Posted by Kailey Astor
Wednesday, October 11, 2006
The web page opens with a quote from Nelson Mandela. The company claims it is taking the lead in fighting deadly diseases in Africa. In the News Archives, the top story describes a company announcement of a $2 million project to reduce poverty in Tanzania. The Clinton Global Initiative was the politically-correct venue at which this gift was proclaimed. The company is De Beers, the 118-year-old South African cartel which supplies 60 percent of all the diamonds in the world.
But like a schoolgirl from Encino, they lost it over Leonardo DiCaprio.
DiCaprio’s upcoming “Blood Diamond” sounds like sure Oscar bait. It will be released in December. Amnesty International is expected to get proceeds from the benefit premiere. It’s a story based on recent history: In the late 90s, Sierra Leone’s diamond mines were taken over by a bloodthirsty militia, which purchased weapons with the booty and used them to wage civil war that killed tens of thousands of people and displaced 2 million. DiCaprio plays a fictional mercenary who gets caught up in the mayhem.
According to the LA Times, DeBeers and the World Diamond Council together hired a phalanx of PR agencies, including the high-priced Sitrick & Co. to combat any impression left by this yet-unseen film that the diamond you were thinking of buying your honey financed human rights abuses.
These unromantic notions might suppress Christmas and Valentine’s diamond sales, DeBeers CEO Jonathan Oppenheimer fretted. He asked the filmmakers to include a disclaimer to the effect that everything’s okay now – all the bad diamonds are gone. The filmmakers declined. So the industry ordered up a multi-million dollar advertising and PR campaign aimed at assuring consumers that a diamond is still nothing more, and nothing less, than “the crystalline Revelator of the achromatic white light of Heaven.”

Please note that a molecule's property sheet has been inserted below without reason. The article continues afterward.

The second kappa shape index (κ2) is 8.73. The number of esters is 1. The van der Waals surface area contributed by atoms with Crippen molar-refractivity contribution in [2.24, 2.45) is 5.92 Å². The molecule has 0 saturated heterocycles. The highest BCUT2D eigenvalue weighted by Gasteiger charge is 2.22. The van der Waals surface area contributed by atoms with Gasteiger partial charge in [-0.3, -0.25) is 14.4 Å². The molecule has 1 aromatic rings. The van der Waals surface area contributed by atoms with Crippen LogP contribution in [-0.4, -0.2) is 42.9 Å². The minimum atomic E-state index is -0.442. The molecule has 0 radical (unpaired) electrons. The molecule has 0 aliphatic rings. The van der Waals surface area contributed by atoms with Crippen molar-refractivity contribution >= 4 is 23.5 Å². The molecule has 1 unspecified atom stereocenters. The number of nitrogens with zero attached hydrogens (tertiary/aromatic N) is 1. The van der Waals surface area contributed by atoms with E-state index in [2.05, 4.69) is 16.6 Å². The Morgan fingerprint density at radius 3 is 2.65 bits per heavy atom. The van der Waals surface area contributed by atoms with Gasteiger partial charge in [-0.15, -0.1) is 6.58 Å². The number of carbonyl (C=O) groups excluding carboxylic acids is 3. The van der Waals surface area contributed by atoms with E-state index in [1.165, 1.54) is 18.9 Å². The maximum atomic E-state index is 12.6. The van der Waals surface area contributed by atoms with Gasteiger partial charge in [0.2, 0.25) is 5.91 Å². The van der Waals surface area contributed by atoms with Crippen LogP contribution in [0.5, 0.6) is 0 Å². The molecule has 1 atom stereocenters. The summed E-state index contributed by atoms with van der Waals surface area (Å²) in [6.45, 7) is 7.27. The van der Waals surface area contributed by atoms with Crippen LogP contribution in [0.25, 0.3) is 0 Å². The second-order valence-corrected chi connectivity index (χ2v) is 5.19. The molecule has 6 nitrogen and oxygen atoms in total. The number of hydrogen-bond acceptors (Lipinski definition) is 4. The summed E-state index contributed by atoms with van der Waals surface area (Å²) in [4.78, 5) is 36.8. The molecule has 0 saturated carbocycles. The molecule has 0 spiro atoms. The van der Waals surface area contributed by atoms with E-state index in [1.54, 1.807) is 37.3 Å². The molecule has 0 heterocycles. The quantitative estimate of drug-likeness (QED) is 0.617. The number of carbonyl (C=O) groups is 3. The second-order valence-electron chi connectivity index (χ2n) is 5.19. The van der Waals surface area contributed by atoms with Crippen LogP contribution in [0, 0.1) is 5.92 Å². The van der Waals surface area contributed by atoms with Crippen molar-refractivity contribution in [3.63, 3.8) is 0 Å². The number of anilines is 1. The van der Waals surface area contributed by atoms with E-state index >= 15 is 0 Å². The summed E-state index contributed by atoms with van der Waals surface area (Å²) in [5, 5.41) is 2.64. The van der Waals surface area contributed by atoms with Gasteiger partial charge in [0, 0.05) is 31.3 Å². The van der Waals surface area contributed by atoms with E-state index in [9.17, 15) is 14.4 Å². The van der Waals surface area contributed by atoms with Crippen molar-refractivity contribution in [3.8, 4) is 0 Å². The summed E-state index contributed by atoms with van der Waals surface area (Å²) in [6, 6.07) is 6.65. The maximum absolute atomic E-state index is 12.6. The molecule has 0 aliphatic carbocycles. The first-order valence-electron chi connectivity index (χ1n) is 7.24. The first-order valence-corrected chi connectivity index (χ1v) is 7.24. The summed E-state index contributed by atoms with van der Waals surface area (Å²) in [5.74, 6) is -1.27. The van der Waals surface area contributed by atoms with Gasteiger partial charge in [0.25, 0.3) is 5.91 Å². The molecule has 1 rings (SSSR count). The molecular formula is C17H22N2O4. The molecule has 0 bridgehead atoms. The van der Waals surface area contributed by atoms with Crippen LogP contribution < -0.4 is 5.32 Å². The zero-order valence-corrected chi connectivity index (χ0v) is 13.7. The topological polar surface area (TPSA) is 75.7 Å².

So far, the PR campaign has been a gem – for Leonardo DiCaprio, “Blood Diamond” and Amnesty International. For the diamond merchants—not so much. About the campaign, Amnesty International’s celebrity outreach director said, “Oddly, none of this is working in their favor. Everyone is asking, ‘Why are they doing this? What do they fear?’”
DeBeers wanted to call attention to the Kimberley Process, which was designed to assure diamond buyers that their purchases were murder-free. Attention has been paid. Now everyone knows that Amnesty International and the U.S. government believe the Kimberley Process is ineffective because it relies on taking the diamond importers’ claims on faith. The General Accounting Office last month criticized the Department of Homeland Security for failing to certify whether diamonds entering the U.S. are really from where their certification documents say they’re from. Homeland Security announced last week it will upgrade its inspections.
Meanwhile through a spokesman DiCaprio thanked the diamond industry for helping publicize his film. Amnesty International went further and said the industry’s response to the film has raised consumer awareness of the illicit diamond trade to levels much higher than when the civil war in Sierra Leone was in full cry and blood diamonds flooded the market.
A cashiers’ check equaling half the amount of money to be spent on the DeBeers and World Diamond Council’s campaigns, made out to Amnesty International, might have been the better PR play, in retrospect. But, alas, good PR advice, like a diamond, is rare.
Has anyone seen this site yet: realdiamondfacts.org (Real Diamond Facts)? A friend of mine just emailed it to me knowing how I feel about the blood diamond issue. Check it out - it's great that someone is willing to tell the "other side of the story" and go up against De Beers. Should be interesting to see what happens with the movie!
"A cashiers’ check equaling half the amount of money to be spent on the DeBeers and World Diamond Council’s campaigns, made out to Amnesty International, might have been the better PR play, in retrospect. But, alas, good PR advice, like a diamond, is rare."
Priceless. The thing about solid PR advice is that it is usually just that obvious: Do the right thing. Never knowingly deceive, never stifle the truth. And as your friends at Edelman now know, the truth will be laid bare soon enough.